In Class Simulation July Crisis Essay

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In Class Simulation July Crisis

Europe on brink of war Immediate Conference of Great Powers to Convene on 26 July 1914 Brussels, Belgium On 28 June 1914, Archduke Franz Ferdinand, the heir to the Castro-Hungarian Empire, was assassinated while visiting Sarajevo in Bosnia-Herringbone by Serbian nationalists. The Austrian government blamed Serbia for harboring terrorists and sent the Serbian government an ultimatum that Serbia rejected. This set Into motion a series of communications across the European alliance networks.

During the month f July, European heads of state debated whether to engage In war for a variety of reasons including the need to quell domestic discontent, the need to obtain long sought after goals such as colonies, and the feeling that European tensions would eventually lead. By the end of July all of Europe was poised on the edge of war. The telegram above is a call to you to convene and possibly avoid war. Up until July 1914, various conflicts had flared up and then been put out via Great Power negotiations. In this exercise, we will see if the onset of WWW might have been averted.

We will host a fictitious July Crisis Conference In Belgium on 26 July 1914. Pay attention to dates! There has already been an exchange of telegrams between Austria-Hungary and Serbia but no official declaration of war. Each tutorial group will be divided into five “country teams,” corresponding to leading actors in the July Crisis: the Castro-Hungarian Empire, the German Empire, the Russian Empire, the united Kingdom, and France. Schedule for Simulation: Tutorial 1, Week 3: Choose groups Tutorial 4, Week 1 1 : Submit group country report and prepare conference agenda Tutorial 5, Week 13: July Crisis Conference

By Monday, 17 November 2014, 8 pm, submit group self-assessment to tutorial instructor Components of Simulation Grade: Group country report: 30% (Further instructions below) Group Self-Assessment: 10% (Further instructions below) Instructions for Group Country Report Due: In Tutorial, Week 11 Max Length: 1000 words* In Week 1 1, your team will meet with the other country teams to set the agenda for the “July Conference”. In preparation for the agenda-setting meeting in Week 1 1, your group should write a two-page report.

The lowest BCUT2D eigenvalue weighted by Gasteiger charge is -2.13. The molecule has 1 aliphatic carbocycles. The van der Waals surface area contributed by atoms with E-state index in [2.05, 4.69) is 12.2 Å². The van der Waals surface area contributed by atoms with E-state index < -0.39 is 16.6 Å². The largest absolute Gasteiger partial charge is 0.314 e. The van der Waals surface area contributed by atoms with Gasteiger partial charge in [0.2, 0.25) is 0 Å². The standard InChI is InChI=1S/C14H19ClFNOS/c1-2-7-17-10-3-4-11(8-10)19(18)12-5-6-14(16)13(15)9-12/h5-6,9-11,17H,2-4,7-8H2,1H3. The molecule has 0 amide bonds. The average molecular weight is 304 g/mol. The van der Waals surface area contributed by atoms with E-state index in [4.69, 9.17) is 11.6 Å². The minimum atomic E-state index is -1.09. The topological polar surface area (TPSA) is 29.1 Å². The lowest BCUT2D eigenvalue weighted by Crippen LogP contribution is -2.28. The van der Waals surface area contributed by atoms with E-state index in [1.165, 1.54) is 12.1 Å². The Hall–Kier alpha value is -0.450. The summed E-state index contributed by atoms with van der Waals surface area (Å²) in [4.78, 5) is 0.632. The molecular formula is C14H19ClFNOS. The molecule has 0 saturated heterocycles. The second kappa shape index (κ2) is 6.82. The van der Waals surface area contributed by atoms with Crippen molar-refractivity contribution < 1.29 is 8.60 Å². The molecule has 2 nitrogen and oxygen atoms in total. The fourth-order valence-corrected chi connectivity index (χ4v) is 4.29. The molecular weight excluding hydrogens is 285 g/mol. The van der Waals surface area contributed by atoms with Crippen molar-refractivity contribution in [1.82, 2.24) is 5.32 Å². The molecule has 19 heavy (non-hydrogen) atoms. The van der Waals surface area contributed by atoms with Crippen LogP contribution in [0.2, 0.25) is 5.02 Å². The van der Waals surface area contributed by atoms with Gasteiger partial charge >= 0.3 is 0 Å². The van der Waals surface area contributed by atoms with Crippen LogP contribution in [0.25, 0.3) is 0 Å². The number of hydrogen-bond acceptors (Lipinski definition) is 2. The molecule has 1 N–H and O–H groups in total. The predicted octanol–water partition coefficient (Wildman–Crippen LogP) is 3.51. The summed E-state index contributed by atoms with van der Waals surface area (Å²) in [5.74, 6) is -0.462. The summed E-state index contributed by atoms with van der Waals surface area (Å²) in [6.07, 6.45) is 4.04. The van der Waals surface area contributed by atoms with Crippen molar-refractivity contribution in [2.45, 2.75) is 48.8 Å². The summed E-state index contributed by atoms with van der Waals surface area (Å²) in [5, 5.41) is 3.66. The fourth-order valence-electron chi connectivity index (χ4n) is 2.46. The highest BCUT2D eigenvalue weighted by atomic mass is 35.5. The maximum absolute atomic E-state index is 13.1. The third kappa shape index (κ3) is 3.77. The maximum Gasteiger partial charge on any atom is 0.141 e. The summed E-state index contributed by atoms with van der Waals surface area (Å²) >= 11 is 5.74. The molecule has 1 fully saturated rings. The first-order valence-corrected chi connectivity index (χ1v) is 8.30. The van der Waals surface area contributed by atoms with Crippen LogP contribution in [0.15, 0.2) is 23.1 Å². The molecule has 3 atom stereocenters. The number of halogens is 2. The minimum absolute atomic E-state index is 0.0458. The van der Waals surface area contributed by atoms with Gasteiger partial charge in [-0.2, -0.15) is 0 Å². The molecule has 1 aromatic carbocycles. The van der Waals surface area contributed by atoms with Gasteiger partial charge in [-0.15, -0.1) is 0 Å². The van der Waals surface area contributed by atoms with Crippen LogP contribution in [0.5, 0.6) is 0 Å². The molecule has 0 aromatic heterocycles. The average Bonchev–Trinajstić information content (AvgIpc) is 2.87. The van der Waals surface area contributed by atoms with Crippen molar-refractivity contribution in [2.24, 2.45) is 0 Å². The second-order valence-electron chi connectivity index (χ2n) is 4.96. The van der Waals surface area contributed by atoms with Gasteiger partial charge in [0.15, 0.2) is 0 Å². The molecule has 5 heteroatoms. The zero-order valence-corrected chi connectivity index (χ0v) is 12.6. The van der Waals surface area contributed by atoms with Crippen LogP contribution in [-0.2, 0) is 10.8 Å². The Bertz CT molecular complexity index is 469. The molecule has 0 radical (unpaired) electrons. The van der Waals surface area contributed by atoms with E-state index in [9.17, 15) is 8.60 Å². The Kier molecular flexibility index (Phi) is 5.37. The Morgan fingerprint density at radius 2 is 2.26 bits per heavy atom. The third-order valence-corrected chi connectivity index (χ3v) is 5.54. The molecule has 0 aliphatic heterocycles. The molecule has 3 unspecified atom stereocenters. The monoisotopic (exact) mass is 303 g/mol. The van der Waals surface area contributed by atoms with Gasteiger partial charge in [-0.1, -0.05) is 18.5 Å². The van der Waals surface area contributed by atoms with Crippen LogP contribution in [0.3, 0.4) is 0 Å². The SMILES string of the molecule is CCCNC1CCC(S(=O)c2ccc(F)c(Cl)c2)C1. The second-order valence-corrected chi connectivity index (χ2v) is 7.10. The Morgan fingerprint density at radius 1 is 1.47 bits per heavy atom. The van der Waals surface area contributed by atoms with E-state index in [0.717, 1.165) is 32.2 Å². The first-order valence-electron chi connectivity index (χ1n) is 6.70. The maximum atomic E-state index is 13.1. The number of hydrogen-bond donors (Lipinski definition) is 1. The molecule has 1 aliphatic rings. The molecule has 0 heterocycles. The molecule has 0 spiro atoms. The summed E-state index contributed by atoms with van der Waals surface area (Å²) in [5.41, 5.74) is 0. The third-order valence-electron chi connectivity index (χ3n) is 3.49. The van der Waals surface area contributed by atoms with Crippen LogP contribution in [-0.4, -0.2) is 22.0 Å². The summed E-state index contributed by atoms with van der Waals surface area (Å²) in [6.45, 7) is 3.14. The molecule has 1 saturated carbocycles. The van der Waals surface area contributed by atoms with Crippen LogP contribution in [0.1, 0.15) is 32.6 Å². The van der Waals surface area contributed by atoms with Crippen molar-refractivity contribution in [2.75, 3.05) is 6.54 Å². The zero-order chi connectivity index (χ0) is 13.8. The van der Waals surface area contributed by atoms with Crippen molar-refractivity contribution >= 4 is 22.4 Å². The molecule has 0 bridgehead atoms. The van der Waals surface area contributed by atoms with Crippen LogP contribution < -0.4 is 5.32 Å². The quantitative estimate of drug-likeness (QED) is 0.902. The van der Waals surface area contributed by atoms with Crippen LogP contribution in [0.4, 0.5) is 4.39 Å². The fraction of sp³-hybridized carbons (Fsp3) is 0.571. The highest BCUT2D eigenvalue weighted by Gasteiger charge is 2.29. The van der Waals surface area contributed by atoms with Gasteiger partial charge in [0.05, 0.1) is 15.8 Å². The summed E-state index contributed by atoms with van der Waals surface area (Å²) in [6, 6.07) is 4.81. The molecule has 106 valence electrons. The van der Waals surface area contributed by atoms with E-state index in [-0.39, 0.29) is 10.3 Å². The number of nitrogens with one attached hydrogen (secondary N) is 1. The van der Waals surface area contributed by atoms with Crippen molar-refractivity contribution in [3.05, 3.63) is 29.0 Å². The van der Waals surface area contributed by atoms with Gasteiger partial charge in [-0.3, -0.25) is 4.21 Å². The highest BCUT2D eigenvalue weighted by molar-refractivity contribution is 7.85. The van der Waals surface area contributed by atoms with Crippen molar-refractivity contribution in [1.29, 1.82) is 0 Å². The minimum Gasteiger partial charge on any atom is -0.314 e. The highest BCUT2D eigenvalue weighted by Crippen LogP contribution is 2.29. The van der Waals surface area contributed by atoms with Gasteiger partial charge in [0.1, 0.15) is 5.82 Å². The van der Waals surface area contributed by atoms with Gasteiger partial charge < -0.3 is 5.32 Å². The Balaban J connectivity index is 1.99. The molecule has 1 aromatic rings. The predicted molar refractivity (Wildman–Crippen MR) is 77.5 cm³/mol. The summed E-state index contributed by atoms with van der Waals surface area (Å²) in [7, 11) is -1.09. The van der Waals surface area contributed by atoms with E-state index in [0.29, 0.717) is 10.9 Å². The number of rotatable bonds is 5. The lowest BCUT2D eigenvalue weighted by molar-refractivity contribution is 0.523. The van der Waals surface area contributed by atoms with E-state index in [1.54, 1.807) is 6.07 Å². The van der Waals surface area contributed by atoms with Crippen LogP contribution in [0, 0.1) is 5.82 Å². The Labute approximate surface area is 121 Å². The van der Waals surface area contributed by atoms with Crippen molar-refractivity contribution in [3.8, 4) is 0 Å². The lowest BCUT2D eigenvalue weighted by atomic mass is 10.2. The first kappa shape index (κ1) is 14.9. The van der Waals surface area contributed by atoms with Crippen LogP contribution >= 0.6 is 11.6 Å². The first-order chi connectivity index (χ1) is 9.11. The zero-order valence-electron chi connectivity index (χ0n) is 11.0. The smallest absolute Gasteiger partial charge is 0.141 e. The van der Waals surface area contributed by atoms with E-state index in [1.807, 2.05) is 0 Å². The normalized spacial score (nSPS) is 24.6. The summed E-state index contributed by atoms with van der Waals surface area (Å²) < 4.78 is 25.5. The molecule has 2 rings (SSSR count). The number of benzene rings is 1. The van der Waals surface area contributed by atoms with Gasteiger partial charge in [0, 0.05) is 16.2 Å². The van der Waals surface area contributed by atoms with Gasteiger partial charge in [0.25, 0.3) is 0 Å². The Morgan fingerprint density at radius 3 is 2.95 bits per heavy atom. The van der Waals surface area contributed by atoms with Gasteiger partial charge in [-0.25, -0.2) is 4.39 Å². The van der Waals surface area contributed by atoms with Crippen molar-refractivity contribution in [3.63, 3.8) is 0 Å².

You should submit this report to your tutorial instructor in Week 11 at the beginning of class. It is fine to keep an extra copy for your group as you negotiate. Any reports handed in after class will incur a 5% penalty. This written agenda will count towards 20% of your simulation grade. The following items should be included in your report: l. Brief country background including geographic location, alliances, and political and economic situation. II. Position Regarding European conflict both in general and for 1914. Ill. Objectives: What would your country ideally like to achieve at the treaty conference?

This section should prioritize your objectives (what’s most important- hat’s least important) and briefly explain the purpose of each objective. You may structure your objectives as a list as long as you explain each point. ‘V. Strategies: What are your negotiating points? Your group should think through its objectives and what issues can or cannot be negotiated. Also, explain your approach to negotiations. For example, what can your country bring to the negotiating table (either in terms of current or future guarantees) and which other countries might be most persuaded by your position. * Provide the word count for your report.